Like it or not, when the time comes, we have to say goodbye to our favorite laptops at the end of the road. Before thinking of selling or handing it over to a new person, you may have to pay attention to your personal data.
If you're not familiar with computers, deleting data does not merely mean the data is gone forever. It means that finding it will be more challenging than ever, yet still doable thanks to several third-party software.
So, what should you do before selling your laptop? Here are three things you must pay attention to before handing your tech device to the next person.
Back-Up Your Personal Data
Before your laptop moves to another home, you have to back-up your personal data, and we have two options to do this.
The first is by manually moving it to another storage. Do you have a flash disk or an external harddisk? Clear up some space for your personal data. It's the fastest solution you can come up with, but you're still exposed to risks if you don't take care of your external storage devices carefully.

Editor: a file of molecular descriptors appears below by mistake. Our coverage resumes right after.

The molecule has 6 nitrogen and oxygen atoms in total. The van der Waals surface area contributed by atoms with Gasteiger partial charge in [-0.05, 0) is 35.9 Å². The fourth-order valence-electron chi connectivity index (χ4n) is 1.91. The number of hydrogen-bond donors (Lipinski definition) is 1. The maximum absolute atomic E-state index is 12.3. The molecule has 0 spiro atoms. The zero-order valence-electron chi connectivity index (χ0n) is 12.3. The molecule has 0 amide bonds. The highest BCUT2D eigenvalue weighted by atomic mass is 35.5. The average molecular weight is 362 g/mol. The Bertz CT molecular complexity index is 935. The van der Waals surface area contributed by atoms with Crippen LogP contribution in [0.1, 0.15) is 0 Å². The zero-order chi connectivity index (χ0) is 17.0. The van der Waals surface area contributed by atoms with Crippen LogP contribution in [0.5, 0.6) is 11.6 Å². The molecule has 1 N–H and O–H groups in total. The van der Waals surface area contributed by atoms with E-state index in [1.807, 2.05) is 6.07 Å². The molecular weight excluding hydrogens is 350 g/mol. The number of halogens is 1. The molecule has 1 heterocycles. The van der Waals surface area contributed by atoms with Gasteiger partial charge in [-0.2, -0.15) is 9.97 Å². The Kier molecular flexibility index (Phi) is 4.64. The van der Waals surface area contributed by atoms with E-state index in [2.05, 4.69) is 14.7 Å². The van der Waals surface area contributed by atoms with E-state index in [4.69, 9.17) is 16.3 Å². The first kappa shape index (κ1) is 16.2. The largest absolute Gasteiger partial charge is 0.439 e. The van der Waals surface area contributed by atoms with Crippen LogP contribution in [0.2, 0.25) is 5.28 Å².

The second option is to purchase cloud storage, like Dropbox or Google Drive. To put things into comparison, Google Drive gives you 15 GB free for every new Gmail address. If you need more, there are plenty of plans ranging from the cheapest to the most expensive.
The only downside of this process is that you have to continuously pay for the subscription, although it's not too expensive. Plus, you will need a fast and reliable internet connection to upload all your personal data.
The next step is to deauthorize purchases. Like Apple's iTunes, several apps store your credit card and payment credentials to help you purchase items easier on it. When you want to hand over your laptop to a new owner, you have to disconnect your card or whichever payment process you'd prefer from your computer.
The process varies from one app to another, but always make sure to keep them disconnected. For iTunes, open the app, click the 'iTunes Store' menu from the left top of your corner, and then select 'Deauthorize this Computer.'
The last step is to wipe it clean.
For PCs with magnetic hard drives (HDD), a third-party tool called DBAN (Darik's Boot and Nuke CD) can be used to irrecoverably destroy data. To do so, download a copy of the ISO image and burn it into a blank CD. Once done, stick the CD into the drive and turn your desktop on. Once you boot the DBAN prompt, you'll see a menu and type "autonuke" without the quotes. Doing this will wipe your data clean and traceless.
Or, if you're using an SSD, things are a bit easier. Head over to the PC settings and then click General. You will see several options, but the one we'll go with is to "fully clean the drive." It may take a lot of time, depending on your device, but once you're set, a Welcome message from Windows will automatically show up.